School is starting this week, since it is one of the busiest times of the year for me, I’ll be taking a short break from the podcasts. Expect to see them return mid-September in regular format. Next week will be a special podcast, where I talk about the upcoming Fall Season on QiRanger.com.
The News: WATCH CLIP
- Comfort Women Sue Japan. Taking a page from conscripted workers who have recently won court cases in Korea against Japanese companies, a group of 12 former Comfort Women have filed a lawsuit against Japan, seeking US$90,000 in damages. This brings up an interesting question – how long will Korea keep the 1965 bilateral agreement with Japan? WATCH CLIP
- Families to be reunited. North Korea has agreed, at least at this stage, to allow separated families to meet on September 19th during the Chuseok holiday. WATCH CLIP
- The North Korea-Cuba Link. It appears that North Korea and Cuba may have been trading arms for some 30 years. In the 1980s, Soviet Premeire Andropov told Fidel Castro that the USSR would not intervene should the US attack. Therefore, Castro sought out other friends and established a relationship with DPRK founder Kim Il-sung. This explains why arms were being smuggled from Cuba via Panama. WATCH CLIP
- It’s Mr. Nice Kim. Kim Jong-un is trying to court defectors back to North Korea by offering cash rewards and other benefits if they return. This is opposite from the previous regime where sometimes Kim Jong-il would go after the family members of those who defected. Many thing this latest attempt to play nice is because of the UN Human Rights investigations and hearings taking place in Seoul. WATCH CLIP
- Mashik Ski Resort runs into another problem! The Swiss have pulled out of a deal to supply the lifts for North Korea’s Masik Ski Resort, calling it a “prestigious propaganda project for the regime” and in violation of current sanctions. WATCH CLIP
- Super-sized salaries – minimal power. The Chosun Ilbo released data on the salaries of executives and staffers at the Korea Atomic Energy Research Institute. They earned “W96.4 million per year on average, ranking fifth among all 295 public corporations and in the top 1.36 percent. The CEOs of KEPCO and subsidiary KEPCO KPS earned about W253 million (24th) and W247 million (31st).” Individuals are beginning to question why these people are being paid so much when Korea is facing an energy crisis. WATCH CLIP
- South Korea moving forward with North Korea talks. Offers up September 25th as date for talks about reopening tourism excursions to Mt. Kumgang. WATCH CLIP
- Japan to go Nuclear free. Following the 2011 earthquake and tsunami, Japan shut down its 50 nuclear power plants over fears a similar Fukushima event could repeat. Since then, only two reactors have come back on line. However, this September, those two plants will shut down for an indefinite period of time for maintenance and safety checks. If Japan can survive for extended periods of time without those reactors, does the country need nuclear energy at all? WATCH CLIP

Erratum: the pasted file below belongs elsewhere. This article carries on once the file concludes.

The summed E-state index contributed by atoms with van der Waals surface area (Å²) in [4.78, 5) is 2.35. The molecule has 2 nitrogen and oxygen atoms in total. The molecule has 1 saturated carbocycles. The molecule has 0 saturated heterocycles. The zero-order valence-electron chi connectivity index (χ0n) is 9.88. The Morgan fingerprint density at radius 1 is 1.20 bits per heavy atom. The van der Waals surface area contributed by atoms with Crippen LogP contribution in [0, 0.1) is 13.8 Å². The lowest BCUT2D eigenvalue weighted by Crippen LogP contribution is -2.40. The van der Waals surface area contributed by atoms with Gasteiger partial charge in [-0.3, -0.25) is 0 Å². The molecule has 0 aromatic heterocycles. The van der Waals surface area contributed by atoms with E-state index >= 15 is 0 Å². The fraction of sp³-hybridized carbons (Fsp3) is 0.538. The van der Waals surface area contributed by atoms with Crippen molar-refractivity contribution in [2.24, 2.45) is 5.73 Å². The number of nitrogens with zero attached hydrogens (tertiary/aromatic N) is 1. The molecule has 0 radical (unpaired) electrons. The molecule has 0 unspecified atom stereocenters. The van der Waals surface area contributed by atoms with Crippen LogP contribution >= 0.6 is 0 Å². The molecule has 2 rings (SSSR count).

- Fukushima to be cleaned up. It took more than two years to get the plans drawn up, but last week, Japan’s Nuclear Regulation Authority released the 3,695 page document outlining how they plan to go about cleaning up and dismantling the devastated plant. The big question is will it all go to plan or is it too little, too late? This is second such nuclear disaster to be rated a Level 7 event. WATCH CLIP
- Shinzo Abe seeks to visit Yasukuni Shrine. While Abe took into consideration the sentiments in South Korea and China as the August 15th anniversary approached and vowed not to visit the controversial shrine, he has expressed his wish to return to the shrine during one of the upcoming reitaisai festival. However, Abe is attempting to meet with both China and South Korea this fall, so a visit to the shrine during the fall festival may sour relations, forcing him to put off the visit. WATCH CLIP
- Increased tensions in disputed waters. Ganbare Nippon sent five boats to the disputed Senkaku/Diaoyu islands to show they are under Japanese protection. This is in response to a Chinese surveillance vessel that stayed more than 24 hours last week. This is a dangerous situation, since tensions are running high with military vessels – ones with discipline. Personal crafts can react irrationally and unexpectedly, and could create a volatile situation. Japan should restrict the area to avoid any possible confrontations. WATCH CLIP